AI helps here by drawing from sales and HR systems data to inform decisions that will prevent understaffed locations from getting too overwhelmed. For example, it can identify which locations are experiencing the highest volume of returns and reroute returns to locations with efficient staffing, then divert unsellable items to nonretail locations.
Challenge No. 4: Spike in Returns Fraud
Returns fraud is a real threat to retailers throughout the holiday season, spiking in activity between Dec. 11 and Dec. 16. In 2022, returns fraud cost retailers $17.3 billion, with buy online, return in-store fraud coming in 48 percent higher than other return paths.
AI can monitor payment logs and consumer behavior to help retailers avoid compounded losses from returns fraud. AI does this by identifying and flagging suspicious activity across channels, routing suspicious returns to nonretail locations, and mitigating wardrobing and bracketing abuses.
Challenge No. 5: Excess Inventory
Having excess inventory is directly related to profit erosion, increasing the need for markdowns and warehousing and carrying costs. Holiday returns exacerbate the problem of excess inventory because the items themselves are more likely to be seasonal. If they’re returned, the retailer must either hold onto them for another year or discard them — after having already paid all the logistical fees associated with the return.
Using AI, retailers can better balance inventory levels by tapping into product and store data to qualify returns and send each return to the most appropriate location. This prevents unnecessary stock accumulation. Seasonality is factored into returns decisions, data is used to establish priority returns locations, and unsellable items are kept away from overstocked stores.
As rising costs squeeze margins, retailers have to find some way to tackle the long holiday returns season without losing their proverbial shirts. AI can help retailers ensure that returns won’t force them to start the post-peak season in a rut. By strategically applying AI to returns management, retailers can become more efficient and remain profitable during the holiday season and beyond.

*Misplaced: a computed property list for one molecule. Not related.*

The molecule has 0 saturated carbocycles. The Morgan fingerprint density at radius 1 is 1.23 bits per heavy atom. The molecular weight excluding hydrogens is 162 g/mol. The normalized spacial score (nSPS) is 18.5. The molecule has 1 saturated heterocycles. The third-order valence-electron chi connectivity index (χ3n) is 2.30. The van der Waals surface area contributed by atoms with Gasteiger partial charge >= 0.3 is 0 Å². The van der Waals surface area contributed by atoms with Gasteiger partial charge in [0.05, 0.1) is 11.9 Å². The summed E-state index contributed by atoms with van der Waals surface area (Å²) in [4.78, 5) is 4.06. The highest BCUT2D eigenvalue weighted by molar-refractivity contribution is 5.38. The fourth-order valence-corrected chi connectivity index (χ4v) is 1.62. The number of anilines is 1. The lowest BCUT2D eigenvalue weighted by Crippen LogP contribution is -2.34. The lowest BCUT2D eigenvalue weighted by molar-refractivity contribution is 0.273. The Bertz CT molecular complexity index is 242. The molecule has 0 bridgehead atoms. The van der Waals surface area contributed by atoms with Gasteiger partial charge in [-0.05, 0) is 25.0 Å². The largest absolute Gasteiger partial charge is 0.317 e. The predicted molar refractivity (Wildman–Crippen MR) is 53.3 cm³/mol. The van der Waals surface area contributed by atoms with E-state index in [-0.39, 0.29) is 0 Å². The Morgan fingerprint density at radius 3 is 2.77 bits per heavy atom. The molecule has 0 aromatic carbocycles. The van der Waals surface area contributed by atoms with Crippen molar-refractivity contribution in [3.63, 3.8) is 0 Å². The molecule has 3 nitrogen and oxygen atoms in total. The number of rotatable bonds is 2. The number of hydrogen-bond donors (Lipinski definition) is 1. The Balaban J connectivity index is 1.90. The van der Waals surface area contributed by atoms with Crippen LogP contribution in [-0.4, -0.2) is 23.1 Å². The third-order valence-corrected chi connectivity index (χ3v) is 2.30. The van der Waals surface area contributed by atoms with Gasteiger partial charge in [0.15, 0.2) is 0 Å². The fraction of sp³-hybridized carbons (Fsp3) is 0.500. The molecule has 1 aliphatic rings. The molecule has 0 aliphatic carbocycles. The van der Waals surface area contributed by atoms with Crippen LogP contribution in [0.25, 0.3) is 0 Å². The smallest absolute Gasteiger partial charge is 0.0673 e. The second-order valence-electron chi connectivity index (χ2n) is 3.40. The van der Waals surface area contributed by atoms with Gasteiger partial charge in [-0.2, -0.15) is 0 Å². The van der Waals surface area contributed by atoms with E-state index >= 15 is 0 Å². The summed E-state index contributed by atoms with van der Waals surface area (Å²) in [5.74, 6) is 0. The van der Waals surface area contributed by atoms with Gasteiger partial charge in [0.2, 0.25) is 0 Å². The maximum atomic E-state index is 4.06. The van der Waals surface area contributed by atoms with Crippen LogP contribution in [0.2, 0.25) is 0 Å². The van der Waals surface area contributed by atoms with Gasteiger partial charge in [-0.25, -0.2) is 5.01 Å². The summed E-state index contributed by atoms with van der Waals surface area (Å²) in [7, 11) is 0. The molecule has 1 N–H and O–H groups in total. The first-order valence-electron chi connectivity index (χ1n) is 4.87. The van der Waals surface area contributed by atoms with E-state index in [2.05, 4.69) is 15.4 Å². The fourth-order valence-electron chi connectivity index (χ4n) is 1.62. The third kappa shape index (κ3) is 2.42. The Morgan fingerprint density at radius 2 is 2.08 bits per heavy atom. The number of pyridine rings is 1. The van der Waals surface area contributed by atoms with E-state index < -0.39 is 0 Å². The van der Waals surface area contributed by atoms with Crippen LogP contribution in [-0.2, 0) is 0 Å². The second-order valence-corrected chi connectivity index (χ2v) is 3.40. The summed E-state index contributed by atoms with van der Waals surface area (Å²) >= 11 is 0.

However, retailers can go a step further by looking at returns as an integral part of returns management, rather than as a separate category. When retailers evaluate returns as part of a larger supply chain rather than evaluating each return separately, savings related to markdowns, logistics costs and employee time can be realized.
Stuart Ford is the president and COO at DropIt, an AI plug-in that delivers optimized fulfillment, smarter returns and total inventory visibility.
As president and COO of Dropit Shopping, Stuart Ford propels the company’s growth and strategic presence. With over 25 years operating across five continents, his visionary leadership aligns with a successful track record in omnichannel strategy and SaaS/ecommerce innovation. Stuart is 'Big Four' strategy trained, with extensive experience in complex products and a knack for driving performance, global expansion, and scalable growth. His executive-level history spans Gymboree, Ford Motor Company, Optus, Woolmark, and PriceWaterhouseCoopers, while his advisory and portfolio management roles underscore his acumen. Stuart has been honored as CEO Monthly's Retail Innovation COO of the Year (UK) in 2022 and 2023, reflecting his dedication to pushing retail boundaries.